Jason Kendall, a six-year contract for $60 million, was in 2000. Known as “The Kid,” Kendall was in the right place at the time. In lobbying the city for PNC Park to be built, then-owner Kevin McClatchy said it would help the Pirates keep their key players from leaving for more money. After that statement, Kendall was the first player to have an expired contract. As a result, the Pirates ridiculously overpaid for a singles-hitting catcher who was average defensively and unwilling to go out into the community. Worse yet, Kendall was part of a group of veterans who hazed young shortstop Jack Wilson. On the plus side, his offense was nothing to complain about. In nine years with Pittsburgh, Kendall hit .306/.387/.418, 67 HR, and 471 RBI. Even so, the Pirates would ship him to Oakland after the 2004 season.


Andrew McCutchen, six-year, $51.5 million extension, 2012. This deal was the definition of a “hometown discount.” All “Cutch” ever did for the Pirates was win the 2013 Most Valuable Player Award, a Gold Glove Award, and four Silver Slugger Awards while being named an All-Star for five consecutive years. As a Pirate from 2009-17 and 2023, he’s hit .288/.379/.481, 215 HR, and 768 RBI with 182 stolen bases. McCutchen was the face of the franchise during its three-year run of success from 2013-15, during which they were one of the NL wild cards. Indeed, he deserved a bigger deal than Kendall. He showed how he feels about Pittsburgh and the Pirates by returning in 2023 for a lesser contract than he likely would have received by testing the market. Someday, his number 22 will be among the retired numbers displayed at PNC Park.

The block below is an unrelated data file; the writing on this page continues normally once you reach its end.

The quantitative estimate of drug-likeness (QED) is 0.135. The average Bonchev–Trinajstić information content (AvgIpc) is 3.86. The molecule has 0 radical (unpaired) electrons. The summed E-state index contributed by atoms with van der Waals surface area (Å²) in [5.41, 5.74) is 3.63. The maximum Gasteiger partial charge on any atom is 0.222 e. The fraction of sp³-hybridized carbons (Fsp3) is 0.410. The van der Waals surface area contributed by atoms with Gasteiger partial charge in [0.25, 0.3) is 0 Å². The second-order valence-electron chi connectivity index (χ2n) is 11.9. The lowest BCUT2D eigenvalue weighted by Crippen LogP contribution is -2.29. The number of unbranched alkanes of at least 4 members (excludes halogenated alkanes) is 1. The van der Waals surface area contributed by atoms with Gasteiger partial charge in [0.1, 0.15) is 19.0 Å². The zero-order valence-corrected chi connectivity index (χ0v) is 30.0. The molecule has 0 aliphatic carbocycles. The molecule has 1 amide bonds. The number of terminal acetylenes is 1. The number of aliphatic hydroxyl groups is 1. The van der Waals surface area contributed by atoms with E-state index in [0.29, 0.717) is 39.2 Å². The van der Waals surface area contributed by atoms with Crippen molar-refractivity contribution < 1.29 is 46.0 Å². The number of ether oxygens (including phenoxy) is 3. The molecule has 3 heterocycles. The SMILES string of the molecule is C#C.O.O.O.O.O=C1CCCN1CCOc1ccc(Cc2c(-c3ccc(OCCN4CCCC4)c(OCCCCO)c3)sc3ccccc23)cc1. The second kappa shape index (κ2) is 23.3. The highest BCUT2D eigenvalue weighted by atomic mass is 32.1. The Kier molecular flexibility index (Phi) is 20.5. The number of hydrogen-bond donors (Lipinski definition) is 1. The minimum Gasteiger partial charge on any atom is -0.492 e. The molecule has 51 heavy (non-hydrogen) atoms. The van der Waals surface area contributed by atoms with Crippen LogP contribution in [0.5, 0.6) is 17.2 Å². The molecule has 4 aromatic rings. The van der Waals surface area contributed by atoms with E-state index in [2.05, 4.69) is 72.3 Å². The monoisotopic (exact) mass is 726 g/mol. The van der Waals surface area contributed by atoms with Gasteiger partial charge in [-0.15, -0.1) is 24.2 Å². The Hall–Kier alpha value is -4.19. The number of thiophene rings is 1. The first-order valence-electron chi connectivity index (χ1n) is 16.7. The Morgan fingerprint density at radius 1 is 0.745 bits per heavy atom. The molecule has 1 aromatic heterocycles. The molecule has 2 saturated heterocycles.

Big Numbers

Brian Giles, six-year, $45 million extension, 2000. The Pirates were so bad during Giles’s time that it’s easy to forget he put up some eye-popping numbers in Pittsburgh. From 1999 until he was traded to the San San Diego Padres during the 2003 season, he hit .308/.426/.591, 165 HR, and 506 RBI while playing great defense in the outfield. Sadly, he was also part of the group above of divisive veterans. The Pirates picked the right time to trade him. Giles played with the Padres through 2009 and was never as good as he was with the Pirates.